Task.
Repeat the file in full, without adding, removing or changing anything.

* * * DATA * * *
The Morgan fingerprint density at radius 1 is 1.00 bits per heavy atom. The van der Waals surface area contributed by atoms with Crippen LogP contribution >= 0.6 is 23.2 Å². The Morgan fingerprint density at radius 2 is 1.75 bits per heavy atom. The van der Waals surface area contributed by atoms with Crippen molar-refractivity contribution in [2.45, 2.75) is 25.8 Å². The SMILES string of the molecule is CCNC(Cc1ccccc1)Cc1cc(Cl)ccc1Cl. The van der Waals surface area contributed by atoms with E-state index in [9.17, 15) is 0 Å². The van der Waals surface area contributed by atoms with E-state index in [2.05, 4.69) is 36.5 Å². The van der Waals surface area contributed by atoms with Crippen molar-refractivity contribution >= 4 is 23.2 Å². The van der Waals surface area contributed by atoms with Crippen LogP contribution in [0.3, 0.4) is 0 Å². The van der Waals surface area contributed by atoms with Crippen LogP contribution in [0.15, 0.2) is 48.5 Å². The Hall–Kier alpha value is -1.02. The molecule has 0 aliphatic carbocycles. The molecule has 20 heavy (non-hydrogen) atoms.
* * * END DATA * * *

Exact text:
The Morgan fingerprint density at radius 1 is 1.00 bits per heavy atom. The van der Waals surface area contributed by atoms with Crippen LogP contribution >= 0.6 is 23.2 Å². The Morgan fingerprint density at radius 2 is 1.75 bits per heavy atom. The van der Waals surface area contributed by atoms with Crippen molar-refractivity contribution in [2.45, 2.75) is 25.8 Å². The SMILES string of the molecule is CCNC(Cc1ccccc1)Cc1cc(Cl)ccc1Cl. The van der Waals surface area contributed by atoms with E-state index in [9.17, 15) is 0 Å². The van der Waals surface area contributed by atoms with E-state index in [2.05, 4.69) is 36.5 Å². The van der Waals surface area contributed by atoms with Crippen molar-refractivity contribution >= 4 is 23.2 Å². The van der Waals surface area contributed by atoms with Crippen LogP contribution in [0.3, 0.4) is 0 Å². The van der Waals surface area contributed by atoms with Crippen LogP contribution in [0.15, 0.2) is 48.5 Å². The Hall–Kier alpha value is -1.02. The molecule has 0 aliphatic carbocycles. The molecule has 20 heavy (non-hydrogen) atoms.